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Adam Coombs The Hockey Writers

Published on Monday, January 18, 2016





3 Ottawa Senators Who Should Be Binghamton Bound

The Binghamton Senators are having a miserable season. With only 15 wins in 38 games, they sit last in the North Division and fourth last in the entire league. This is a team that needs help, most notably at center and on the blue line. Conversely, Ottawa also has a number of younger players who are struggling to develop into NHL caliber players and could use time in the AHL to work on various aspects of their game. So here are three players, all waiver exempt, that Ottawa should send to Binghamton to help the farm team in the short-term, and ultimately help the Senators in the long-term. It is a win-win situation.

Curtis Lazar and the Binghamton Senators

(Anne-Marie Sorvin-USA TODAY Sports)

(Anne-Marie Sorvin-USA TODAY Sports)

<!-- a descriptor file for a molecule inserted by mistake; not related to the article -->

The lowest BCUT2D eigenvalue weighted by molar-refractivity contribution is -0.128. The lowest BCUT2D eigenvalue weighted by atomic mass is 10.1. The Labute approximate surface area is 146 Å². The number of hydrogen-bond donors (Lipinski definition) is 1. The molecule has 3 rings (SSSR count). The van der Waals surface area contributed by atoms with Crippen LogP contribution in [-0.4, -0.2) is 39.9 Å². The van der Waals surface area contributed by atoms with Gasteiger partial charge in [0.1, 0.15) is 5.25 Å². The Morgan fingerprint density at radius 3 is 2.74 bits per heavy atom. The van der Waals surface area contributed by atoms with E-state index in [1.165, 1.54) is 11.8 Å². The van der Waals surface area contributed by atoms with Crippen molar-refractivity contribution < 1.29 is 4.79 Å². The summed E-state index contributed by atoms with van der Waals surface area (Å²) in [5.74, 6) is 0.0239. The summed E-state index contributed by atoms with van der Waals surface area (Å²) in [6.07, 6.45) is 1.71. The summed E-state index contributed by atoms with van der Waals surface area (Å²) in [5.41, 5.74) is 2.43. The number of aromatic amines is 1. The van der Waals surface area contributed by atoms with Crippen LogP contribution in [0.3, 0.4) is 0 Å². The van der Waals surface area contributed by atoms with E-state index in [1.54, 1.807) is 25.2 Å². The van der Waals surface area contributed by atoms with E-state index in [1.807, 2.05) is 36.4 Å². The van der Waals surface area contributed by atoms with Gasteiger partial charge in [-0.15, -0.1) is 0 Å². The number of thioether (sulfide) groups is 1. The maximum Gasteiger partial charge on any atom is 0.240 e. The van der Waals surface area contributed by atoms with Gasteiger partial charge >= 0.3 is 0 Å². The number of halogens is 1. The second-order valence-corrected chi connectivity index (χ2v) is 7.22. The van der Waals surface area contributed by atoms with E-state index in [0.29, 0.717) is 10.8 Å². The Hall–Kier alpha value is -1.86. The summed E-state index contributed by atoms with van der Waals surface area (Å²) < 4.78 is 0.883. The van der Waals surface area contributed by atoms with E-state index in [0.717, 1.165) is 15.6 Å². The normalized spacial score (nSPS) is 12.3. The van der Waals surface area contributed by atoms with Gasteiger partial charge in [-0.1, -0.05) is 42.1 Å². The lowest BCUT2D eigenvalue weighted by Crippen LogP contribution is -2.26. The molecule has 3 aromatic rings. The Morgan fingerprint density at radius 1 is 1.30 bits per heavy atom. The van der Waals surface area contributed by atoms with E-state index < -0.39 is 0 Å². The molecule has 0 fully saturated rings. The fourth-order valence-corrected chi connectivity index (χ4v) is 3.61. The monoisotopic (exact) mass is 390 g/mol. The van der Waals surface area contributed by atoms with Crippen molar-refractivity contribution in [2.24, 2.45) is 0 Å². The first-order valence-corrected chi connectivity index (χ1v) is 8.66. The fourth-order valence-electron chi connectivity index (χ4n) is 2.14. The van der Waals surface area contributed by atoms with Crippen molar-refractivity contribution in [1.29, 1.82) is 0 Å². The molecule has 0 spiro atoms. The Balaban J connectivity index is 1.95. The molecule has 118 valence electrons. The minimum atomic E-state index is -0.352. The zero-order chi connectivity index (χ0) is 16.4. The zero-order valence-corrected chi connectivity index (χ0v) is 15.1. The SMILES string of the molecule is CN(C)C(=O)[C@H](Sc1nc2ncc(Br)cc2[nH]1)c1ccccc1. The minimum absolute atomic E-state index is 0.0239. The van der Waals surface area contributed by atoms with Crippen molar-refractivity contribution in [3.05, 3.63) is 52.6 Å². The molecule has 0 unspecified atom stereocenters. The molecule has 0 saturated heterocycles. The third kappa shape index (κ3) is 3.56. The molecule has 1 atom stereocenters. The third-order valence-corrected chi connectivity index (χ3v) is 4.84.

While Lazar has certainly endeared himself to fans in Ottawa over the past 18 months, from making Chris Phillips a get-well card to eating hamburgers off the ice at the Canadian Tire Center, he has frequently struggled on the ice this year. In particular, Lazar has struggled to prevent opposing teams from getting shots on Ottawa’s net and to consistently produce offense. Thanks to work by Micah Blake McCurdy at we can see Lazar’s puck possession numbers in an easy to read graph. Remembering that black is good and red is bad, look at graph three (found here) and we can see that when Lazar is on the ice, Ottawa struggles to keep the puck out of their zone. This trend is further confirmed when we look at Lazar’s SAT%, which is last among Senators forwards who have played more than 15 games. In other words, his 43.09 SAT% means that when he is on the ice, Ottawa only gets 43% of shot attempts, compared to 57% for their opponents. Finally, if we measure Lazar relative to the rest of the team when he isn’t on the ice, over sixty minutes of five on five Ottawa produces 12 more attempts at net with Lazar on the bench. Certainly a red flag for the young center.